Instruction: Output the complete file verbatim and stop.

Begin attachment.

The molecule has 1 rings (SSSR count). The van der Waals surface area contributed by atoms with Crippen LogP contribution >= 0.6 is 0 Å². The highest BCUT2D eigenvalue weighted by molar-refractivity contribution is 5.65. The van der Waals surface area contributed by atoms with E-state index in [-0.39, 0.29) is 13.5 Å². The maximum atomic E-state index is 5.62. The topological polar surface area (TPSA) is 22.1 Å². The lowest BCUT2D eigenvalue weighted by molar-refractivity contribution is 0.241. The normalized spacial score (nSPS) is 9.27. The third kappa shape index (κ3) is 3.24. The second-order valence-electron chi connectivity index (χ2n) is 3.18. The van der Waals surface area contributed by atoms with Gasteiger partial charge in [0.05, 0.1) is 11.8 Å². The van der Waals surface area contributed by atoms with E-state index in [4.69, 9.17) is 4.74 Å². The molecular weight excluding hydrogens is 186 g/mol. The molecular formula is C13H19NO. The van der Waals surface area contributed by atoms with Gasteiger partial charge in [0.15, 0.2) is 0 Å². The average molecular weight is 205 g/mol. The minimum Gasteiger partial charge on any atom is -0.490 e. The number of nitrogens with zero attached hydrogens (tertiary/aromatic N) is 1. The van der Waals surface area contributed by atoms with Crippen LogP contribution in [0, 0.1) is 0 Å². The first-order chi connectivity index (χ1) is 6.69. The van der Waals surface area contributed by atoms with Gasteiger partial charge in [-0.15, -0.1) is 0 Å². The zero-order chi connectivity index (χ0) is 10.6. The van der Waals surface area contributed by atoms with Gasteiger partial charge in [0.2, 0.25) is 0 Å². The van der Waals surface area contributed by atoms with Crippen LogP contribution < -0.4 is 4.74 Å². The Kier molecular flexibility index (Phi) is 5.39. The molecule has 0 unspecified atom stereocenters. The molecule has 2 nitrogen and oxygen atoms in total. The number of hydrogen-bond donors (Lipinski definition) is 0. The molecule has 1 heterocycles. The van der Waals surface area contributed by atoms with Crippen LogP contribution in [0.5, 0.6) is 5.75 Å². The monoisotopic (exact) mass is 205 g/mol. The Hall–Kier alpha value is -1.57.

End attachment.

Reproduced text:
The molecule has 1 rings (SSSR count). The van der Waals surface area contributed by atoms with Crippen LogP contribution >= 0.6 is 0 Å². The highest BCUT2D eigenvalue weighted by molar-refractivity contribution is 5.65. The van der Waals surface area contributed by atoms with E-state index in [-0.39, 0.29) is 13.5 Å². The maximum atomic E-state index is 5.62. The topological polar surface area (TPSA) is 22.1 Å². The lowest BCUT2D eigenvalue weighted by molar-refractivity contribution is 0.241. The normalized spacial score (nSPS) is 9.27. The third kappa shape index (κ3) is 3.24. The second-order valence-electron chi connectivity index (χ2n) is 3.18. The van der Waals surface area contributed by atoms with Gasteiger partial charge in [0.05, 0.1) is 11.8 Å². The van der Waals surface area contributed by atoms with E-state index in [4.69, 9.17) is 4.74 Å². The molecular weight excluding hydrogens is 186 g/mol. The molecular formula is C13H19NO. The van der Waals surface area contributed by atoms with Gasteiger partial charge in [0.15, 0.2) is 0 Å². The average molecular weight is 205 g/mol. The minimum Gasteiger partial charge on any atom is -0.490 e. The number of nitrogens with zero attached hydrogens (tertiary/aromatic N) is 1. The van der Waals surface area contributed by atoms with Crippen LogP contribution in [0, 0.1) is 0 Å². The first-order chi connectivity index (χ1) is 6.69. The van der Waals surface area contributed by atoms with Gasteiger partial charge in [-0.15, -0.1) is 0 Å². The zero-order chi connectivity index (χ0) is 10.6. The van der Waals surface area contributed by atoms with Gasteiger partial charge in [0.2, 0.25) is 0 Å². The van der Waals surface area contributed by atoms with Crippen LogP contribution < -0.4 is 4.74 Å². The Kier molecular flexibility index (Phi) is 5.39. The molecule has 0 unspecified atom stereocenters. The molecule has 2 nitrogen and oxygen atoms in total. The number of hydrogen-bond donors (Lipinski definition) is 0. The molecule has 1 heterocycles. The van der Waals surface area contributed by atoms with Crippen LogP contribution in [0.5, 0.6) is 5.75 Å². The monoisotopic (exact) mass is 205 g/mol. The Hall–Kier alpha value is -1.57.